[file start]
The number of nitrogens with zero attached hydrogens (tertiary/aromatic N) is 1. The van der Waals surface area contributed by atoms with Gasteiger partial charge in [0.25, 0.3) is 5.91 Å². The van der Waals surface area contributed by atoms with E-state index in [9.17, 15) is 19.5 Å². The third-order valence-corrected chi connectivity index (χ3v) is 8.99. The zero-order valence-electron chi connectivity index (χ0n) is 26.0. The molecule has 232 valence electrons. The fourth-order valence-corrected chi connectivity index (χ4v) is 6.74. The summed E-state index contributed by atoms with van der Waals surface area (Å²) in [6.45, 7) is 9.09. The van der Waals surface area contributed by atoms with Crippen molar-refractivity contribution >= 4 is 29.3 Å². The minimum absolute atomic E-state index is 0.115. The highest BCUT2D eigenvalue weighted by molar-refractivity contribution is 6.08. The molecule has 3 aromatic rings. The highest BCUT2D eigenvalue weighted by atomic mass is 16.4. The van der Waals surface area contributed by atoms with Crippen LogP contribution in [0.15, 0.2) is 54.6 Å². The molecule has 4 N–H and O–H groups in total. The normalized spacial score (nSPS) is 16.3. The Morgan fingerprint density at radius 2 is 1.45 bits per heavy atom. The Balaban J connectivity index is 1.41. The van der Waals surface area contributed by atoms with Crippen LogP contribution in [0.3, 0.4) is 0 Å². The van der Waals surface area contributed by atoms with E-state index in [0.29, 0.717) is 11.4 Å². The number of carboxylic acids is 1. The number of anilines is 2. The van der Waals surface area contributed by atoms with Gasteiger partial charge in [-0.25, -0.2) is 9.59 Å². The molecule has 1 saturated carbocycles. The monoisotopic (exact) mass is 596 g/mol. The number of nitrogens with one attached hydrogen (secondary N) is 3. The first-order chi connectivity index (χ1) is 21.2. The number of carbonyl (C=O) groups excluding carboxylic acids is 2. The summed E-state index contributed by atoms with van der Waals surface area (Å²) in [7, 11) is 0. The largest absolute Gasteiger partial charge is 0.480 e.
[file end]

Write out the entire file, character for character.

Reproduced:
The number of nitrogens with zero attached hydrogens (tertiary/aromatic N) is 1. The van der Waals surface area contributed by atoms with Gasteiger partial charge in [0.25, 0.3) is 5.91 Å². The van der Waals surface area contributed by atoms with E-state index in [9.17, 15) is 19.5 Å². The third-order valence-corrected chi connectivity index (χ3v) is 8.99. The zero-order valence-electron chi connectivity index (χ0n) is 26.0. The molecule has 232 valence electrons. The fourth-order valence-corrected chi connectivity index (χ4v) is 6.74. The summed E-state index contributed by atoms with van der Waals surface area (Å²) in [6.45, 7) is 9.09. The van der Waals surface area contributed by atoms with Crippen molar-refractivity contribution >= 4 is 29.3 Å². The minimum absolute atomic E-state index is 0.115. The highest BCUT2D eigenvalue weighted by molar-refractivity contribution is 6.08. The molecule has 3 aromatic rings. The highest BCUT2D eigenvalue weighted by atomic mass is 16.4. The van der Waals surface area contributed by atoms with Crippen LogP contribution in [0.15, 0.2) is 54.6 Å². The molecule has 4 N–H and O–H groups in total. The normalized spacial score (nSPS) is 16.3. The Morgan fingerprint density at radius 2 is 1.45 bits per heavy atom. The Balaban J connectivity index is 1.41. The van der Waals surface area contributed by atoms with Crippen LogP contribution in [0.3, 0.4) is 0 Å². The van der Waals surface area contributed by atoms with E-state index in [0.29, 0.717) is 11.4 Å². The number of carboxylic acids is 1. The number of anilines is 2. The van der Waals surface area contributed by atoms with Gasteiger partial charge in [-0.25, -0.2) is 9.59 Å². The molecule has 1 saturated carbocycles. The monoisotopic (exact) mass is 596 g/mol. The number of nitrogens with one attached hydrogen (secondary N) is 3. The first-order chi connectivity index (χ1) is 21.2. The number of carbonyl (C=O) groups excluding carboxylic acids is 2. The summed E-state index contributed by atoms with van der Waals surface area (Å²) in [7, 11) is 0. The largest absolute Gasteiger partial charge is 0.480 e.